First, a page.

European Commission will appeal €14.3bn Apple tax ruling

Executive Vice-President Margrethe Vestager said 'the General Court has made a number of errors of law' in its judgement
European Commission will appeal €14.3bn Apple tax ruling

EU Commissioner for Competition Margrethe Vestager said ensuring all companies, big and small, pay their fair share of tax remains a top priority for the Commission. Picture: Stephanie Lecocq

The European Commission is to appeal the €14.3bn Apple tax ruling that ruled in favour of Apple and Ireland in relation to the tech giants tax affairs in the state.

Last month, the General Court of the European Union ruled that Apple did not need to pay €14.3bn to the Republic, annulling the Commission's decision of August 2016 finding that Ireland granted illegal State aid to Apple through selective tax breaks.

In a statement, Executive Vice-President Margrethe Vestager said the Commission “respectfully considers that in its judgment the General Court has made a number of errors of law.” 

“Making sure that all companies, big and small, pay their fair share of tax remains a top priority for the Commission.” 

Ms Vestager said while Member States have competence in determining their taxation laws taxation, “they must do so in respect of EU law, including State aid rules.” 

“If Member States give certain multinational companies tax advantages not available to their rivals, this harms fair competition in the European Union in breach of State aid rules.” 

Minister for Finance Pascal Donohue said the Irish branches of the relevant Apple companies paid the full amount of tax due in accordance with the law. Picture: Sam Boal
Minister for Finance Pascal Donohue said the Irish branches of the relevant Apple companies paid the full amount of tax due in accordance with the law. Picture: Sam Boal

The Minister for Finance, Paschal Donohoe TD, said the facts of the case, as established by the GCEU, demonstrate, “that no State aid was given and that the Irish branches of the relevant Apple companies paid the full amount of tax due in accordance with the law.” 

“Ireland has always been clear that the correct amount of Irish tax was paid and that Ireland provided no State aid to Apple. Ireland appealed the Commission Decision on that basis and the judgement from the General Court of the European Union vindicates this stance.”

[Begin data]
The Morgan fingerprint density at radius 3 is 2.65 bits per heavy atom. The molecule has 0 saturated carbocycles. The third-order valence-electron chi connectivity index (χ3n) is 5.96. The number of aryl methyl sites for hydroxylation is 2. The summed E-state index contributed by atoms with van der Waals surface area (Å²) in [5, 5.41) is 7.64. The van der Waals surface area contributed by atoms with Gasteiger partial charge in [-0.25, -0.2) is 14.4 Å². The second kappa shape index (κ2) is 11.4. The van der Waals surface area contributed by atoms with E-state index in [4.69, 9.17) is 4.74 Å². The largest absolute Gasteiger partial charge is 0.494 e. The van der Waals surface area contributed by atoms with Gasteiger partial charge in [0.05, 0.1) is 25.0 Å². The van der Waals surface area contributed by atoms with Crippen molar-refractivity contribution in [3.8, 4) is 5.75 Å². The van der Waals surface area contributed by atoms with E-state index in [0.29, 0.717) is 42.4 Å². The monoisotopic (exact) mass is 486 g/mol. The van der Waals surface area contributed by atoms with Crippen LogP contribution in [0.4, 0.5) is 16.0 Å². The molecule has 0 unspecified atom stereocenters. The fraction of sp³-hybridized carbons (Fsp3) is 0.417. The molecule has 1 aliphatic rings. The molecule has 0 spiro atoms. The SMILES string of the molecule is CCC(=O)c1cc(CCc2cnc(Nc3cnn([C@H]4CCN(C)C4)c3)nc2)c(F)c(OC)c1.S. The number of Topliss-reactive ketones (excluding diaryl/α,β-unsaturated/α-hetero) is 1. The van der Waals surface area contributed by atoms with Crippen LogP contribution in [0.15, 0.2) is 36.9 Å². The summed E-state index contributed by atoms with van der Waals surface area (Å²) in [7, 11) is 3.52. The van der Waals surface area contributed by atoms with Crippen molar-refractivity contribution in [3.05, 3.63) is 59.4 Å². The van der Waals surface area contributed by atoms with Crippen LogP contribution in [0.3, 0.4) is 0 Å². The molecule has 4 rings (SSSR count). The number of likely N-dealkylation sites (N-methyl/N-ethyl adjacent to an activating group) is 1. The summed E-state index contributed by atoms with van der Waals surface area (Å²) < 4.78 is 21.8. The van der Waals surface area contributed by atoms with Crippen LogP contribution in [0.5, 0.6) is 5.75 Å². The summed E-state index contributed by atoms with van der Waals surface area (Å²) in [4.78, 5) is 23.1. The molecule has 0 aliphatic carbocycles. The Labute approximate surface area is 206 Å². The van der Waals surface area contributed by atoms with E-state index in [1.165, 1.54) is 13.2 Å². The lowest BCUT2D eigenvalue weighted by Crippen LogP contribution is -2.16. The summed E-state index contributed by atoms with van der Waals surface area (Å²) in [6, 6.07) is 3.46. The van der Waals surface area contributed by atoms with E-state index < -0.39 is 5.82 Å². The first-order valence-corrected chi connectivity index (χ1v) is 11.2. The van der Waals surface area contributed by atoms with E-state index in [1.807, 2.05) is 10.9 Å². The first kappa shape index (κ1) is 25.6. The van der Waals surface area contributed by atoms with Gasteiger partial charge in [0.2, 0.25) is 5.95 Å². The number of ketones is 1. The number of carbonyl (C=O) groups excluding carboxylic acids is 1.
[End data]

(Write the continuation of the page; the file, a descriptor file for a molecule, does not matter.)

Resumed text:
“Ireland has not yet been served with formal notice of the appeal. When it is received, the Government will need to take some time to consider, in detail, the legal grounds set out in the appeal and to consult with the Government’s legal advisors, in responding to this appeal,” he finished.

In 2016, following a three-year investigation, the European Commission alleged that Ireland had provided State aid to two Apple companies.

Ireland appealed this decision in late 2016 and there was an oral hearing before the General Court in September 2019.

The General Court of the European Union issued its judgement in the Apple State Aid case on 15 July 2020 annulling the European Commission Decision.

The European Commission has lodged an appeal to the Court of Justice of the European Union (CJEU). A summary of the appeal will be published in the Official Journal of the European Union and the appeal will be served on Ireland and on all parties to the proceedings before the General Court.

This appeal process could take up to two years to complete. The funds in Escrow will only be released when there has been a final determination in the European Courts on the validity of the Commission’s Decision.

Apple employs up to 6,000 people in Ireland, most of whom are located in two centres in Cork.

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